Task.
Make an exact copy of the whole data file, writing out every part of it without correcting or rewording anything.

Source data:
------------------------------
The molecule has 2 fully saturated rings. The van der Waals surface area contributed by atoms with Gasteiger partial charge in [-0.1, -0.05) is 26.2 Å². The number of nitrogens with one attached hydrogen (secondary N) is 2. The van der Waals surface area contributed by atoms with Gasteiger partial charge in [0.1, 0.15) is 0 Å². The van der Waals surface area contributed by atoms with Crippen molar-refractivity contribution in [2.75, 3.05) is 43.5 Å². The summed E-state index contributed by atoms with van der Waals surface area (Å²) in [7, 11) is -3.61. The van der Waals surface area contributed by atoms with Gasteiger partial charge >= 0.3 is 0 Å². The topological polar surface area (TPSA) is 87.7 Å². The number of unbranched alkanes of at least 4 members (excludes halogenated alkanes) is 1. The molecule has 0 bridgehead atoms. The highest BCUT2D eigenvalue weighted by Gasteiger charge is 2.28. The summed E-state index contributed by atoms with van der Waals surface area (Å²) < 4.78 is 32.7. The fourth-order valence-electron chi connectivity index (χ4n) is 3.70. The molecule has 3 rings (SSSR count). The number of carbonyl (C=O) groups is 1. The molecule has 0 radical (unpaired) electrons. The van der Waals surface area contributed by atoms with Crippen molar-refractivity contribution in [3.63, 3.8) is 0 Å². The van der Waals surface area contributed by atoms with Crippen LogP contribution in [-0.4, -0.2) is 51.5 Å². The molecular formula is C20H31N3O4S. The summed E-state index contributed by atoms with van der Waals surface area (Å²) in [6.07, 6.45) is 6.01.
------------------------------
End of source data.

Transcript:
The molecule has 2 fully saturated rings. The van der Waals surface area contributed by atoms with Gasteiger partial charge in [-0.1, -0.05) is 26.2 Å². The number of nitrogens with one attached hydrogen (secondary N) is 2. The van der Waals surface area contributed by atoms with Gasteiger partial charge in [0.1, 0.15) is 0 Å². The van der Waals surface area contributed by atoms with Crippen molar-refractivity contribution in [2.75, 3.05) is 43.5 Å². The summed E-state index contributed by atoms with van der Waals surface area (Å²) in [7, 11) is -3.61. The van der Waals surface area contributed by atoms with Gasteiger partial charge >= 0.3 is 0 Å². The topological polar surface area (TPSA) is 87.7 Å². The number of unbranched alkanes of at least 4 members (excludes halogenated alkanes) is 1. The molecule has 0 bridgehead atoms. The highest BCUT2D eigenvalue weighted by Gasteiger charge is 2.28. The summed E-state index contributed by atoms with van der Waals surface area (Å²) < 4.78 is 32.7. The fourth-order valence-electron chi connectivity index (χ4n) is 3.70. The molecule has 3 rings (SSSR count). The number of carbonyl (C=O) groups is 1. The molecule has 0 radical (unpaired) electrons. The van der Waals surface area contributed by atoms with Crippen molar-refractivity contribution in [3.63, 3.8) is 0 Å². The van der Waals surface area contributed by atoms with Crippen LogP contribution in [-0.4, -0.2) is 51.5 Å². The molecular formula is C20H31N3O4S. The summed E-state index contributed by atoms with van der Waals surface area (Å²) in [6.07, 6.45) is 6.01.